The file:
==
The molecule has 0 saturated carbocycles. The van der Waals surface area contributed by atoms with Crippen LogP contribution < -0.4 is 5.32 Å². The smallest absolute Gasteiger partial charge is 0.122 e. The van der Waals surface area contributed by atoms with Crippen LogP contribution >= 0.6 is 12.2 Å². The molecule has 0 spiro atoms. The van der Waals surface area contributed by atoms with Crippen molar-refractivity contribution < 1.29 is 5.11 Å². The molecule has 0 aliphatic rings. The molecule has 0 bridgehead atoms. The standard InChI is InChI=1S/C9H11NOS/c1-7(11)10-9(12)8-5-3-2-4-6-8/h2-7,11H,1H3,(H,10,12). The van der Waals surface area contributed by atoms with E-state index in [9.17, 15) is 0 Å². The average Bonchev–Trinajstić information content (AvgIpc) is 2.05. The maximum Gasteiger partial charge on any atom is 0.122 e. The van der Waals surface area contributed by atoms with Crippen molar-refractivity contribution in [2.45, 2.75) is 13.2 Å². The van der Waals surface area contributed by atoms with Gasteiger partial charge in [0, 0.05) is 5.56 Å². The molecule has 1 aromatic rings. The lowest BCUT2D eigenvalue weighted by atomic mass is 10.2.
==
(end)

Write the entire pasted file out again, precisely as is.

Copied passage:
The molecule has 0 saturated carbocycles. The van der Waals surface area contributed by atoms with Crippen LogP contribution < -0.4 is 5.32 Å². The smallest absolute Gasteiger partial charge is 0.122 e. The van der Waals surface area contributed by atoms with Crippen LogP contribution >= 0.6 is 12.2 Å². The molecule has 0 spiro atoms. The van der Waals surface area contributed by atoms with Crippen molar-refractivity contribution < 1.29 is 5.11 Å². The molecule has 0 aliphatic rings. The molecule has 0 bridgehead atoms. The standard InChI is InChI=1S/C9H11NOS/c1-7(11)10-9(12)8-5-3-2-4-6-8/h2-7,11H,1H3,(H,10,12). The van der Waals surface area contributed by atoms with E-state index in [9.17, 15) is 0 Å². The average Bonchev–Trinajstić information content (AvgIpc) is 2.05. The maximum Gasteiger partial charge on any atom is 0.122 e. The van der Waals surface area contributed by atoms with Crippen molar-refractivity contribution in [2.45, 2.75) is 13.2 Å². The van der Waals surface area contributed by atoms with Gasteiger partial charge in [0, 0.05) is 5.56 Å². The molecule has 1 aromatic rings. The lowest BCUT2D eigenvalue weighted by atomic mass is 10.2.